Earth Day 2020—the 50th anniversary of the world’s largest civic event—is looking a lot different this year than celebrations of years past. Although we cannot come together in person, there’s never been a more appropriate time to reflect on this year’s theme: Climate Action. The collective progress made in the past 50 years, and the growing role of corporations on climate action, has been monumental.
Let’s take a look back over the past decade to appreciate just how far corporate climate action has come.
2010 – 2020: A Period of Significant Change & Complexity
At the beginning of the last decade, the global economy was facing challenges similar to our present circumstances. We were in the middle of the worst recession since the Great Depression and many advancements in energy and sustainability were still in their infancy. Today, amid the weighty concerns of economic downturn driven by COVID-19, the energy and sustainability evolutions of the past decade have become the new norm. From the transformation of the electric grid to the explosion of corporate goal-setting to the rise of the data and service economy, these changes have made the energy and sustainability landscape of 2010 nearly unrecognizable.
“When I think back over time and see how much things have changed, it’s sometimes hard to even envision what things will look like 10 years from now.”
The grid transformation began
The most dramatic shift over the past decade has been in energy management. At the onset of the decade, few organizations were yet using renewable energy. In 2010, renewables only made up about 20% of the global grid. Most electricity could not be stored, and utilities were struggling to accommodate distributed energy resources and a “smart” future.
Today’s electric grid looks very different. Distributed energy resources have evolved and are finding their place in utility-scale installments. The role of the energy manager has grown significantly in both scope and complexity. Renewable technologies have advanced in both efficiency and scale and dropped dramatically in price as a result. The growth has been so significant that, by the end of 2018, renewables had jumped to one-third of total installed global generation.
The electric grid of 2020 is comprised of more networked, more digital, and more distributed assets than ever before.
Corporate goal setting took off
The modern environmental movement may have begun in 1970 with the first Earth Day celebration, but it matured in the past decade, when corporate sustainability practices began to proliferate.
In the early 2000’s, only a handful of companies were tracking and disclosing impact data through agencies like CDP and GRI. By 2010, there was new vigor around corporate sustainability, ranging from decarbonization to product responsibility. This movement would only grow through the successive decade. In 2010, 2,903 companies disclosed their emissions to CDP; by 2019 that number jumped to 8,361.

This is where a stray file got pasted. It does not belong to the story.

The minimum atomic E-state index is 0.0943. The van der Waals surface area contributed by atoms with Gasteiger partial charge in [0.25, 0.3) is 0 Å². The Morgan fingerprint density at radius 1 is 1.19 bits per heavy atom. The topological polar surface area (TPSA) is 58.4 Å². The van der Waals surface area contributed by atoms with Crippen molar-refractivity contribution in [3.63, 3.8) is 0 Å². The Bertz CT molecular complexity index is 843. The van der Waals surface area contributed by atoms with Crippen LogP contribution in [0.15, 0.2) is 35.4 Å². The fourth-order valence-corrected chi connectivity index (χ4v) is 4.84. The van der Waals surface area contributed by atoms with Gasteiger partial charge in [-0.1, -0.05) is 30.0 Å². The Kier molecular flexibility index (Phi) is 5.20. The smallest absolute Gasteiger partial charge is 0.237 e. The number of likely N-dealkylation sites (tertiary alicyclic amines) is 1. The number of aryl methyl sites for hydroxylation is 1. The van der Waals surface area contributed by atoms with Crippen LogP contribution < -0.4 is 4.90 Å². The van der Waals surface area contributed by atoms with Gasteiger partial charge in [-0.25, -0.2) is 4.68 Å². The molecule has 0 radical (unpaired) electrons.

Today, organizations are considered laggards if they have not set goals around energy and sustainability (and, in fact, 90% of respondents to our recent survey say they have). To remain among the league of climate leaders, these goals have become progressively more ambitious and comprehensive, driving companies to greater progress on energy decarbonization and resource management than ever before.
The data and the service economy came to life
In 2010, organizations were just beginning to tackle energy and sustainability data. Most energy data was gleaned from utility bills and sustainability data managed on spreadsheets. However, as both energy and sustainability management grew in their reach and complexity, new needs for data management systems emerged.
As internet of things (IoT) technology developed, organizations began to implement control software, hardware, and smart meters, allowing customization and analysis of energy usage and operations. The combination of smart tools and access to robust data paved the way for intelligent systems that would give professionals the means to manage the complexities of data. Today’s technological edge is machine learning, with increasing numbers of companies using artificial intelligence to deliver efficiency and accuracy in their day-to-day management of assets and processes.
Climate Action: More Important Than Ever
While each decade brings its own surprises and challenges, 2010-2020 was unprecedented for energy and sustainability professionals. And although we find ourselves yet again facing extreme uncertainty in the beginning of a new decade, recounting the energy and sustainability triumphs that have risen from periods of past strife gives us hope for the future. The new decade has already delivered new and unimaginable challenges, but today’s struggles will inspire the ingenuity required to make 2020-2030 the next best decade for climate action!
To learn more about what’s facing today’s energy & sustainability professionals, and to get expert insights on the transformations we believe are yet to come, we invite you to explore our 2020 Corporate Energy & Sustainability Progress Report.